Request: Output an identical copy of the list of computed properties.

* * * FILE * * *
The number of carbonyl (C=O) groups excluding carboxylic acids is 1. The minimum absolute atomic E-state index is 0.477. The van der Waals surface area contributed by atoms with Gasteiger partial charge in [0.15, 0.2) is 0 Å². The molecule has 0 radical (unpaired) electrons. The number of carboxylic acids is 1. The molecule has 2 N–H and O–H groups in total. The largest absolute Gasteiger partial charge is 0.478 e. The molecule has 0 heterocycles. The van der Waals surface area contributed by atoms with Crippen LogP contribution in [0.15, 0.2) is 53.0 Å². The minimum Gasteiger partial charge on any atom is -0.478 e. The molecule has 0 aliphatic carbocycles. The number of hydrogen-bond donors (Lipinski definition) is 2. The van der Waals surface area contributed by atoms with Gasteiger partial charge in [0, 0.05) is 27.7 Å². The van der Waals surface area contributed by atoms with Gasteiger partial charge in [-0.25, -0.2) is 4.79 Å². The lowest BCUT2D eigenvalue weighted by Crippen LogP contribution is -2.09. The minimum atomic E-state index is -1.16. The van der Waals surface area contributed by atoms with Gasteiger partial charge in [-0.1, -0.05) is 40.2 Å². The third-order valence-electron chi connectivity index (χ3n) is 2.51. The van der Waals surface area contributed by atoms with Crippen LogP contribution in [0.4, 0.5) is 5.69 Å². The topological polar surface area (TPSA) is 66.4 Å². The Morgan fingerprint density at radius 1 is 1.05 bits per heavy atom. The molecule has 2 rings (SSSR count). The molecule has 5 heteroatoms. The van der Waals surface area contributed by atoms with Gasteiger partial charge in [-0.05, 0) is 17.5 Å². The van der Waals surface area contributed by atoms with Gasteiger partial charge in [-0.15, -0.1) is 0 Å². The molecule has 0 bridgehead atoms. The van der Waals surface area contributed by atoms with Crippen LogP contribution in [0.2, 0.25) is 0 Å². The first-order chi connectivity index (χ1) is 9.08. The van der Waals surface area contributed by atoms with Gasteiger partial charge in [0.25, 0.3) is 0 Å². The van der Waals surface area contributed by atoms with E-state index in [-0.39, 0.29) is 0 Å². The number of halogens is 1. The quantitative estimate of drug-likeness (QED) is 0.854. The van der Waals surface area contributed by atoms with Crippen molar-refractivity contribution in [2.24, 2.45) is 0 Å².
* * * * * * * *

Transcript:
The number of carbonyl (C=O) groups excluding carboxylic acids is 1. The minimum absolute atomic E-state index is 0.477. The van der Waals surface area contributed by atoms with Gasteiger partial charge in [0.15, 0.2) is 0 Å². The molecule has 0 radical (unpaired) electrons. The number of carboxylic acids is 1. The molecule has 2 N–H and O–H groups in total. The largest absolute Gasteiger partial charge is 0.478 e. The molecule has 0 heterocycles. The van der Waals surface area contributed by atoms with Crippen LogP contribution in [0.15, 0.2) is 53.0 Å². The minimum Gasteiger partial charge on any atom is -0.478 e. The molecule has 0 aliphatic carbocycles. The number of hydrogen-bond donors (Lipinski definition) is 2. The van der Waals surface area contributed by atoms with Gasteiger partial charge in [0, 0.05) is 27.7 Å². The van der Waals surface area contributed by atoms with Gasteiger partial charge in [-0.25, -0.2) is 4.79 Å². The lowest BCUT2D eigenvalue weighted by Crippen LogP contribution is -2.09. The minimum atomic E-state index is -1.16. The van der Waals surface area contributed by atoms with Gasteiger partial charge in [-0.1, -0.05) is 40.2 Å². The third-order valence-electron chi connectivity index (χ3n) is 2.51. The van der Waals surface area contributed by atoms with Crippen LogP contribution in [0.4, 0.5) is 5.69 Å². The topological polar surface area (TPSA) is 66.4 Å². The Morgan fingerprint density at radius 1 is 1.05 bits per heavy atom. The molecule has 2 rings (SSSR count). The molecule has 5 heteroatoms. The van der Waals surface area contributed by atoms with Gasteiger partial charge in [-0.05, 0) is 17.5 Å². The van der Waals surface area contributed by atoms with Gasteiger partial charge in [-0.15, -0.1) is 0 Å². The molecule has 0 bridgehead atoms. The van der Waals surface area contributed by atoms with Crippen LogP contribution in [0.2, 0.25) is 0 Å². The first-order chi connectivity index (χ1) is 9.08. The van der Waals surface area contributed by atoms with Gasteiger partial charge in [0.25, 0.3) is 0 Å². The van der Waals surface area contributed by atoms with E-state index in [-0.39, 0.29) is 0 Å². The number of halogens is 1. The quantitative estimate of drug-likeness (QED) is 0.854. The van der Waals surface area contributed by atoms with Crippen molar-refractivity contribution in [2.24, 2.45) is 0 Å².